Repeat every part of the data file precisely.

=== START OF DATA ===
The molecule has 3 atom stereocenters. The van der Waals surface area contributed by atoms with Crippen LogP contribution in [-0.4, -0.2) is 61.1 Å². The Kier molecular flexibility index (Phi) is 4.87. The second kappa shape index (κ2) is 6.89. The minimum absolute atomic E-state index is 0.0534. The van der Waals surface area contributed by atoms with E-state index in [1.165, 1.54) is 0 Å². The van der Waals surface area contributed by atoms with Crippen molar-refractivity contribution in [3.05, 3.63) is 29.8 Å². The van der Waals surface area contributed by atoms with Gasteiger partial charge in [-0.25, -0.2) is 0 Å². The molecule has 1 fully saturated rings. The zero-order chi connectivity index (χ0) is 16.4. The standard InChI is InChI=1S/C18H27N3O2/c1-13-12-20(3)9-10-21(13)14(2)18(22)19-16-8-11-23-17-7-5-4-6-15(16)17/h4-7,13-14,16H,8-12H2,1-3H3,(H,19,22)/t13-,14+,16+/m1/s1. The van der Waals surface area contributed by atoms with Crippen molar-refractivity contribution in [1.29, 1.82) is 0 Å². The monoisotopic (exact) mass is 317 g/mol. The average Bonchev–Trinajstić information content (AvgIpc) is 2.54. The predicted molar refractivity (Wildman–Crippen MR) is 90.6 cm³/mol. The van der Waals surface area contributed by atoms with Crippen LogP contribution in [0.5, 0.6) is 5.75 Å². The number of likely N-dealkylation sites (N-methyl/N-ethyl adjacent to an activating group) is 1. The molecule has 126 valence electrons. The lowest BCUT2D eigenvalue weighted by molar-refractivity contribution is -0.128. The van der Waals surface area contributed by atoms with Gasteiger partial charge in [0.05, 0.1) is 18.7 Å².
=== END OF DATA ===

The molecule has 3 atom stereocenters. The van der Waals surface area contributed by atoms with Crippen LogP contribution in [-0.4, -0.2) is 61.1 Å². The Kier molecular flexibility index (Phi) is 4.87. The second kappa shape index (κ2) is 6.89. The minimum absolute atomic E-state index is 0.0534. The van der Waals surface area contributed by atoms with E-state index in [1.165, 1.54) is 0 Å². The van der Waals surface area contributed by atoms with Crippen molar-refractivity contribution in [3.05, 3.63) is 29.8 Å². The van der Waals surface area contributed by atoms with Gasteiger partial charge in [-0.25, -0.2) is 0 Å². The molecule has 1 fully saturated rings. The zero-order chi connectivity index (χ0) is 16.4. The standard InChI is InChI=1S/C18H27N3O2/c1-13-12-20(3)9-10-21(13)14(2)18(22)19-16-8-11-23-17-7-5-4-6-15(16)17/h4-7,13-14,16H,8-12H2,1-3H3,(H,19,22)/t13-,14+,16+/m1/s1. The van der Waals surface area contributed by atoms with Crippen molar-refractivity contribution in [1.29, 1.82) is 0 Å². The monoisotopic (exact) mass is 317 g/mol. The average Bonchev–Trinajstić information content (AvgIpc) is 2.54. The predicted molar refractivity (Wildman–Crippen MR) is 90.6 cm³/mol. The van der Waals surface area contributed by atoms with Crippen LogP contribution in [0.5, 0.6) is 5.75 Å². The number of likely N-dealkylation sites (N-methyl/N-ethyl adjacent to an activating group) is 1. The molecule has 126 valence electrons. The lowest BCUT2D eigenvalue weighted by molar-refractivity contribution is -0.128. The van der Waals surface area contributed by atoms with Gasteiger partial charge in [0.05, 0.1) is 18.7 Å².